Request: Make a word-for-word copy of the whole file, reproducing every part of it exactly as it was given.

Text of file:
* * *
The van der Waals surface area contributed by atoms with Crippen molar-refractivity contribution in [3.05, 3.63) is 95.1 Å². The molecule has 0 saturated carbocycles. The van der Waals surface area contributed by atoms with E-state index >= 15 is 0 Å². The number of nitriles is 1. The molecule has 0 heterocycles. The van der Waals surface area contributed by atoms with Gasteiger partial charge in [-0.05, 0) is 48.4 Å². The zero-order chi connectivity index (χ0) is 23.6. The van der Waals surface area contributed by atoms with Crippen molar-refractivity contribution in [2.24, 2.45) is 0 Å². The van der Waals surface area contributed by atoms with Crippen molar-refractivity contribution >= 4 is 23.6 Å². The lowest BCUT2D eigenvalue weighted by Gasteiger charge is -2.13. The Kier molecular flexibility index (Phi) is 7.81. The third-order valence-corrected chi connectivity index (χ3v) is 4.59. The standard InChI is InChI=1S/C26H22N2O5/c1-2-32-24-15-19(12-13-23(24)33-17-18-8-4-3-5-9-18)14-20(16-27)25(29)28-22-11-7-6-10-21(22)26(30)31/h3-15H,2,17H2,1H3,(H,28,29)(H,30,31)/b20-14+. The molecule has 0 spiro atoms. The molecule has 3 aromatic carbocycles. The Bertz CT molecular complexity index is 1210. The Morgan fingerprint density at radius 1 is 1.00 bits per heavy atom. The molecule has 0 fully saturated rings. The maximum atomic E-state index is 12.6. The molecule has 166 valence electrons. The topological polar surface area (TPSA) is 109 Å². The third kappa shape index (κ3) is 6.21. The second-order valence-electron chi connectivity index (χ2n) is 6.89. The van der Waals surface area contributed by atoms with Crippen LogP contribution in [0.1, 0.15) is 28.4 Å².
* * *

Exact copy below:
The van der Waals surface area contributed by atoms with Crippen molar-refractivity contribution in [3.05, 3.63) is 95.1 Å². The molecule has 0 saturated carbocycles. The van der Waals surface area contributed by atoms with E-state index >= 15 is 0 Å². The number of nitriles is 1. The molecule has 0 heterocycles. The van der Waals surface area contributed by atoms with Gasteiger partial charge in [-0.05, 0) is 48.4 Å². The zero-order chi connectivity index (χ0) is 23.6. The van der Waals surface area contributed by atoms with Crippen molar-refractivity contribution in [2.24, 2.45) is 0 Å². The van der Waals surface area contributed by atoms with Crippen molar-refractivity contribution >= 4 is 23.6 Å². The lowest BCUT2D eigenvalue weighted by Gasteiger charge is -2.13. The Kier molecular flexibility index (Phi) is 7.81. The third-order valence-corrected chi connectivity index (χ3v) is 4.59. The standard InChI is InChI=1S/C26H22N2O5/c1-2-32-24-15-19(12-13-23(24)33-17-18-8-4-3-5-9-18)14-20(16-27)25(29)28-22-11-7-6-10-21(22)26(30)31/h3-15H,2,17H2,1H3,(H,28,29)(H,30,31)/b20-14+. The molecule has 0 spiro atoms. The molecule has 3 aromatic carbocycles. The Bertz CT molecular complexity index is 1210. The Morgan fingerprint density at radius 1 is 1.00 bits per heavy atom. The molecule has 0 fully saturated rings. The maximum atomic E-state index is 12.6. The molecule has 166 valence electrons. The topological polar surface area (TPSA) is 109 Å². The third kappa shape index (κ3) is 6.21. The second-order valence-electron chi connectivity index (χ2n) is 6.89. The van der Waals surface area contributed by atoms with Crippen LogP contribution in [0.1, 0.15) is 28.4 Å².